When artificial intelligence is bad news for the boss

Jun 13, 2017 | 2181 Views

A new book by the authors of 'The Second Machine Age' suggests that digital disruption is coming to the corner office

Albert Einstein is supposed to have said: "Make things as simple as possible, but not simpler." That advice, quoted in Machine, Platform, Crowd, is well followed by Andrew McAfee and Erik Brynjolfsson in their latest business book, which tries to make sense of the "technology surge" that is bewildering so many executives.

The two academic authors from Massachusetts Institute of Technology, who became the pin-up boys of the Davos crowd for their previous book on The Second Machine Age (2014), do a neat job of scanning the technological horizon and highlighting significant landmarks. This is a clear and crisply written account of machine intelligence, big data and the sharing economy. But McAfee and Brynjolfsson also wisely acknowledge the limitations of their futurology and avoid over-simplification. No one can really have much idea how the business world is going to evolve or predict the precise interplay between all these fast-changing forces.

The first - and strongest - part of the book deals with the impact of machine intelligence as it surreptitiously creeps into ever more nooks in our lives. By 2015 Google had already applied "deep learning" technology to 1,200 projects across the company. We are rapidly moving towards what Marc Benioff, chief executive of the cloud computing company Salesforce, calls an "AI-first world".

The authors make a strong case that in many fields machine intelligence is already superior to the human kind and businesses can profit from recognising that fact. Humans are subject to messy thinking, implicit or explicit bias, and an over-reliance on imperfect instinct. Whether it comes to predicting housing sales or wine prices, or cross-selling products, sensibly deployed machine intelligence can provide invaluable objective analysis. "Too often, we continue to rely on human judgment when machines can do better," they write.

But that is certainly not an argument for blindly following technology like mindless drivers following their malfunctioning satnav over a cliff - a phenomenon known as "death by GPS" syndrome. Good old-fashioned common sense must still be applied to whatever spews out of a computer. It may be an apocryphal story, as the authors admit, but one early English-Russian translation device supposedly rendered "the spirit is willing, but the flesh is weak" as "the whisky is agreeable, but the meat has gone bad". Machine translation has improved drastically since then but the general warning is well made.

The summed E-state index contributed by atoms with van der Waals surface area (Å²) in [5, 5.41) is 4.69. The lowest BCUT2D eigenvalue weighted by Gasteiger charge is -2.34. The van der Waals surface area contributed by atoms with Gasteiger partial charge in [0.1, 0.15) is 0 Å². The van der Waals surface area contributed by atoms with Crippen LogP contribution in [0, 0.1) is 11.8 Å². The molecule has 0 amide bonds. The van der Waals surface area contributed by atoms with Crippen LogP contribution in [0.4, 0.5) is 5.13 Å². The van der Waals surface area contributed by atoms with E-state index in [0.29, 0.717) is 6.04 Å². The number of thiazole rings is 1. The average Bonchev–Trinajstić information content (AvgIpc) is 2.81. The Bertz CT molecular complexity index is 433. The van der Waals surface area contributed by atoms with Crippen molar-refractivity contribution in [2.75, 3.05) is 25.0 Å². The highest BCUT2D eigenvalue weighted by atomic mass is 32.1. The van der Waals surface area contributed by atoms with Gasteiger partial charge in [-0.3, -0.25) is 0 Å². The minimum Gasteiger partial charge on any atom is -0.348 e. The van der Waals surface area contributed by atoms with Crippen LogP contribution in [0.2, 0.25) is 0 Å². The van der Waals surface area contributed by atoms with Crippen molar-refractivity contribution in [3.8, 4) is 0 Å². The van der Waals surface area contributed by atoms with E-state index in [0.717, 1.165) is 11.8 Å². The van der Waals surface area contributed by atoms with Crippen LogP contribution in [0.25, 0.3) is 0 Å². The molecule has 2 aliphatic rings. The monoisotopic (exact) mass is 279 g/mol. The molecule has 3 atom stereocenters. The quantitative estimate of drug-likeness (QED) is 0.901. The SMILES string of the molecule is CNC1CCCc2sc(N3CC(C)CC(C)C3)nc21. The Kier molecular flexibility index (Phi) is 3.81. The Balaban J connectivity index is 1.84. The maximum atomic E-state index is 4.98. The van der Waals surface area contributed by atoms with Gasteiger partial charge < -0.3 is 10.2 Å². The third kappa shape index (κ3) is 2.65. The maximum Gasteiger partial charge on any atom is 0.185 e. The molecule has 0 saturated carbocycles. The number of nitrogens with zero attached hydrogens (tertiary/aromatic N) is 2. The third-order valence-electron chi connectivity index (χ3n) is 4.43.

The second part of the book highlights the upheaval caused by platform companies such as Amazon, Apple, Uber and Airbnb. Money is most easily made out of information asymmetries. By harvesting vast consumer data sets, platform companies gain an enormous competitive edge. The ability to adjust prices quickly in response to fluctuating demand enables these companies to eat into the "consumer surplus" - defined by economists as the difference between the amount consumers are willing to pay and the market price they usually pay.

The dominance of platform providers is demonstrated by the startling fact that Apple captured 103.9 per cent of total operating profits made by all mobile device manufacturers in the third quarter of 2016, according to BMO Capital Markets. Samsung made 0.9 per cent and all the others lost money.

The third section of the book, focusing on the power of crowds, is perhaps the most intriguing but also the most impressionistic. The ability to harness the power of collective human intelligence opens up phenomenal possibilities, as shown by the creation of the Linux open-source operating system and the Wikipedia digital encyclopedia. Some 11,800 developers around the planet contributed to the success of Linux. By 2016 Wikipedia's voluntary contributors had written 36m articles across 291 languages, making it the world's sixth most popular website.

What is less clear is how traditional businesses can creatively crowdsource such knowledge. The authors urge businesses to call in non-credentialed outsiders, rather than educated experts, which will doubtless endear them to the management consultancy industry. But it is interesting to note that even leading-edge tech companies seem to prefer to buy in innovation. Between 2011 and 2016, Apple, Facebook and Google acquired about 320 companies between them.

The overall message of this book is that corporate leaders should recognise the severe limitations of their own judgment and expertise, delegate more decision-making authority to faceless machines, and seek creative inspiration from outside their companies.

McAfee and Brynjolfsson are rightly withering of HiPPO (Highest Paid Person's Opinion) syndrome, in which the boss's gut instinct trumps evidence-based decision-making, but seem somewhat naive in believing that this is going to change fast in most established companies. It hardly seems likely that managers who have spent their careers trumpeting their own super-competence are going to cede authority so enthusiastically. Why would a chief executive introduce decision-making systems that undermine the mystical powers for which they are so lavishly rewarded?

Therein lies the opportunity for creative insurgents, unencumbered by such perverse incentives and nimble enough to exploit the possibilities of new technologies. Continue Reading>>


Source: FT